> Yes I think galra come from eggs. It’s kind of an irrelevant headcanon because I’m pretty sure for obvious reasons we’re not exactly going to see The Miracle Of Life happening onscreen. I mean, if they did really want to show us a particular character’s birth, showing someone hatching out of an egg is a lot more likely for a Y7/PG show than live birth. At this point I’m not sure what, narratively, they would gain, but.  ¯\_(ツ)_/¯

sushiunderwear  asked:

he's a semi aquatic egg laying mammal of action

(Dooby dooby doo-bah)
(Dooby dooby doo-bah)
He’s a furry little flatfoot, 
Who’ll never flinch from a fray-ee-ay-ee-ay!

He’s got more than just mad skill,
He’s got a beaver tail and a bill,
And the women swoon whenever they hear him sa-a-a-ay

He’s Perry, Perry the Platypus!

But you can call him Agent P.
I said you can call him Agent P!

the signs as phineas and ferb characters
  • Aries: their mom
  • Taurus: perry the platypus
  • Gemini: the bullys gold fish that he loses
  • Cancer: candice
  • Leo: bully (buford von stomm)
  • Virgo: phineas
  • Libra: baljeet
  • Scorpio: jeremy
  • Sagittarius: dr heinz doofenshmirtz
  • Capricorn: isabella
  • Aquarius: vanessa doofenshmirtz
  • Pisces: ferb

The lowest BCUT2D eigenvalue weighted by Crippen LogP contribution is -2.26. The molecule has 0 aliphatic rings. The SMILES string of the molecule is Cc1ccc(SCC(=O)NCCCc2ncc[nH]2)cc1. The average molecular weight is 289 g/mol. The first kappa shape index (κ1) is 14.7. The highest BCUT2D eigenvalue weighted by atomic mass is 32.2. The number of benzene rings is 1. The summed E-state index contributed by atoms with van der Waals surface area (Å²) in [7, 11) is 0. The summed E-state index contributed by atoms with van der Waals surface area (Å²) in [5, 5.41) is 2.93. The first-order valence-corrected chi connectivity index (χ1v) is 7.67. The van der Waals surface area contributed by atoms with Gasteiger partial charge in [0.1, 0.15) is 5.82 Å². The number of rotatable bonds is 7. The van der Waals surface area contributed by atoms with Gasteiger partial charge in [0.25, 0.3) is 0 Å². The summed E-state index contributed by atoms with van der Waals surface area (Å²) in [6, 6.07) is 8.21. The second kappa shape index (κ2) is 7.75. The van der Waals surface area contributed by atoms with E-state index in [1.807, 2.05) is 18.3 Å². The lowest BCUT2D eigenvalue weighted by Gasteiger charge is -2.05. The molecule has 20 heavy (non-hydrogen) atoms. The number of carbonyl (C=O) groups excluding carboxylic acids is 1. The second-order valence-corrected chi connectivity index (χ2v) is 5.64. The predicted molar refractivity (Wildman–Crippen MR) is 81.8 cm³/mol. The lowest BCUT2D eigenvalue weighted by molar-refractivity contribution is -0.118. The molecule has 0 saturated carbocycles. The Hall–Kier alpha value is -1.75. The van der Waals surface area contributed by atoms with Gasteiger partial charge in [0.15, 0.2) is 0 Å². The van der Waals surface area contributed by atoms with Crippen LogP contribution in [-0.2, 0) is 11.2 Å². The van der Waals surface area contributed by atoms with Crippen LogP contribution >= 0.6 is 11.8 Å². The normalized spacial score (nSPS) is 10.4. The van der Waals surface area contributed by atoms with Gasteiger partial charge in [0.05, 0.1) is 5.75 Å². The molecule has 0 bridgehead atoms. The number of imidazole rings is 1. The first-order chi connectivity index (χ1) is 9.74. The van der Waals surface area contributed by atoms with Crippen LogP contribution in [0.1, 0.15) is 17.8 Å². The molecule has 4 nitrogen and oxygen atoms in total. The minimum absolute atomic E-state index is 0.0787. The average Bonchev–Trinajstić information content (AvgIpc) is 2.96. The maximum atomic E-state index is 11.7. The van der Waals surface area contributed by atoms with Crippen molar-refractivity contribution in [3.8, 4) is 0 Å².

OT5; something like good communication; PG-13

that group chat aesthetic with no real plot

also tw for like discussions of mental illness nd whatnot

✨Minho✨: I can literally hear every word of Jonghyun begging them to go harder :x
taem: maybe dont be in the bedroom right next to the one theyre fucking in then

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How to Build a Mammal!

This is the second in a series of posts about how to build your own species of a particular group of animals or plants. As other articles are written for this series, they will appear under “How to Build…” under the resources section of this blog.

If you’re brainstorming a new world, you’re probably inclined to include animals that are at least a little similar to Earth’s animals, even if your world isn’t Earth at all. Usually you see some sort of mammal in fantasy world, and your story will be all the richer if you make some of your own. Click the read-more, and we’ll begin!